Disabled Reverse Mentoring
It goes without saying that people with disabilities should have the same opportunities as everyone else but unfortunately this is not the case. In the UK disabled people are twice more likely to be unemployed compared to non-disabled people and need to apply for 60% more jobs. Amazingly 20% of the working population have a disability and 8 out of 10 people acquire their disability during their working life. Despite the pandemic resulting in more flexible and remote working in some cases, the overall employment situation for disabled people has worsened. 7 in 10 disabled people employed in March 2020 (71%) have been impacted by loss of income, furlough, unemployment or other damaging effects as a result of the pandemic and 42% of employers were discouraged from hiring disabled job applicants due to concerns around supporting them properly during the pandemic.
Disabled people often experience direct and indirect discrimination in the workplace and during recruitment processes. This is often not because employers do not want to support or recruit disabled people but because employers simply do not have the awareness or tools to do so. Reasonable adjustments can often be misconceived as expensive or time consuming however, most of the time they are “quick wins” to level the playing field and enable disabled employees to performance. For example, an ergonomic computer mouse may be required for someone who experiences pain in their hand. These can be purchased online for less than £20.00. Another example is potentially a slight change in working hours to allow an individual to travel to and from work off peak if they are uncomfortable with crowds. This, in theory, does not cost the business anything and will most likely increase the performance of that individual. A final example is a person with a visual impairment not having to hot desk and therefore familiarise themselves with a new workstation and spend time looking for a free desk. All very simple and cheap adjustments with a big impact to both the business and employees. Embedding and showcase reasonable adjustments will also attract and retain disabled talent and encourage a culture of diversity and inclusivity.
Mentoring is a very powerful tool and is said to account for around 20% of workplace learning (with 70% on the job learning and 10% formal classroom-based learning). 71% of Fortune 500 companies have mentoring programs and statistics show that mentees are promoted 5 times more often than those without mentors. To put it simply, mentoring is a relationship between two people with a goal of personal or professional development. Mentors share their experiences, knowledge, and expertise with their mentee to typically help them with their career journey. Although Mentoring can be used for lots of different reasons in and outside of work. For example, to work through a specific problem, to see a different point of view, to increase confidence, to push someone out of their comfort zone and the list goes on.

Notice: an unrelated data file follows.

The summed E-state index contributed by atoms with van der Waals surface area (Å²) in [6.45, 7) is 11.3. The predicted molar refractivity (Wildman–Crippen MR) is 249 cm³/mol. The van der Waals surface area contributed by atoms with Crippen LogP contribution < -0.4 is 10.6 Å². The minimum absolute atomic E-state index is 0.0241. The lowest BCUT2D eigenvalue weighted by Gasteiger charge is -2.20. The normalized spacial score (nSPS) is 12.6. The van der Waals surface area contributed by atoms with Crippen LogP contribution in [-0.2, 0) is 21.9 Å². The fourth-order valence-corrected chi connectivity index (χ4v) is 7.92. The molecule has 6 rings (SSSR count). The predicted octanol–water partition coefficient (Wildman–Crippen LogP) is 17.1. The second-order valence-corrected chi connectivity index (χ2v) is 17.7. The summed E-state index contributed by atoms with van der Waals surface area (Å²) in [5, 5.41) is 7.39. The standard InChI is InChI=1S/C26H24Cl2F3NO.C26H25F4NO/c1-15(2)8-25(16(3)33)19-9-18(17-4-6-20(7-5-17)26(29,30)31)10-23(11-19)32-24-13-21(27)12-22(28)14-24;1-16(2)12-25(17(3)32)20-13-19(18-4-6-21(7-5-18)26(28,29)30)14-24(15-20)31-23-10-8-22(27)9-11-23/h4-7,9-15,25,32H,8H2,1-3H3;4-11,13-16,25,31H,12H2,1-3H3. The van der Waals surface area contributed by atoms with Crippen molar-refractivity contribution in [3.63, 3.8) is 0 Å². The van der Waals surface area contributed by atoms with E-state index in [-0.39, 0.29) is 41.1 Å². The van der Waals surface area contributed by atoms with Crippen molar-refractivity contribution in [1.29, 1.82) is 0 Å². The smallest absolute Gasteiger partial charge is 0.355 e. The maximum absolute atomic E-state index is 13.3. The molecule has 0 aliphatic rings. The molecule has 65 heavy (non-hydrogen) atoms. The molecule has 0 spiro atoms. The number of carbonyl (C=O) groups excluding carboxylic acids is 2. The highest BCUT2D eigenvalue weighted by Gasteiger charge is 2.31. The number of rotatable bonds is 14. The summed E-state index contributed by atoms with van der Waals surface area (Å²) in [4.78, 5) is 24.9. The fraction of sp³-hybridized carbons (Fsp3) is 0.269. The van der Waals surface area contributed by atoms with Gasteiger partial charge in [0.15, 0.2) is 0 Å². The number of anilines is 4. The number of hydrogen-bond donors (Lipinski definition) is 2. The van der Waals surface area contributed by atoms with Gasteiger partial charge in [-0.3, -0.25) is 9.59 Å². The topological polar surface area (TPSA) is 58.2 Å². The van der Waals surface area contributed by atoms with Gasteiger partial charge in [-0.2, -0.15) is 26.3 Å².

About the Scheme
The Disabled Connect Mentoring Scheme is a reverse mentoring scheme that matches people with disabilities with business leaders to help them learn about disability by the disabled mentor sharing their knowledge and first-hand experiences of their disability. Reverse mentoring turns the generic mentoring relationship on its head where instead of having the, most often, junior individual being mentor, the more senior person is mentored. A number of organisations from large, medium and small businesses and the not-for-profit and public sector have already signed up for the scheme for a variety of reasons. Some want to increase their general understanding and awareness of disability and how to increase disabled representation in their workplace and others want to increase their understanding of a specific disability (such as autism or Asperger’s) as they have identified a gap in their organisation. Others have signed up as they are currently transforming or expanding their business and want to ensure disability best practice and insight is fully embedded into every aspect of their organisation.
The mentors with disabilities are strategically matched with organisations based on their goals for the mentoring relationship. The mentor will then work with their mentee for 6 months to set and actively pursue goals and to share their insight of disability and what they have experienced in the workplace, in education and during recruitment and onboarding processes. The mentee will then take these invaluable insights away into their organisation and embed these into their organisations policies, processes, and procedures. For organisations that may be interested in signing up for the scheme they should contact email@example.com or see the mentee zone for more information on the benefits of the scheme.
The scheme is currently also looking for mentors with disabilities to sign up. The scheme provides mentors with a dedicated platform to upskill and educate business leaders and raise their awareness of disability issues, the opportunity to build skills, experience and employability, comprehensive training and guidance on mentoring and payment for every completed mentoring session and the opportunity to network with business leaders and other mentors. More information and details of how to apply can be found on the mentor zone.
Thank you to Steve Jones for this guest post. For more information about the Scheme, here are the contact details: Steve Jones, Disability Connect Mentoring Scheme, E: firstname.lastname@example.org | M: 07599115615 | www.disabilityconnect.org.uk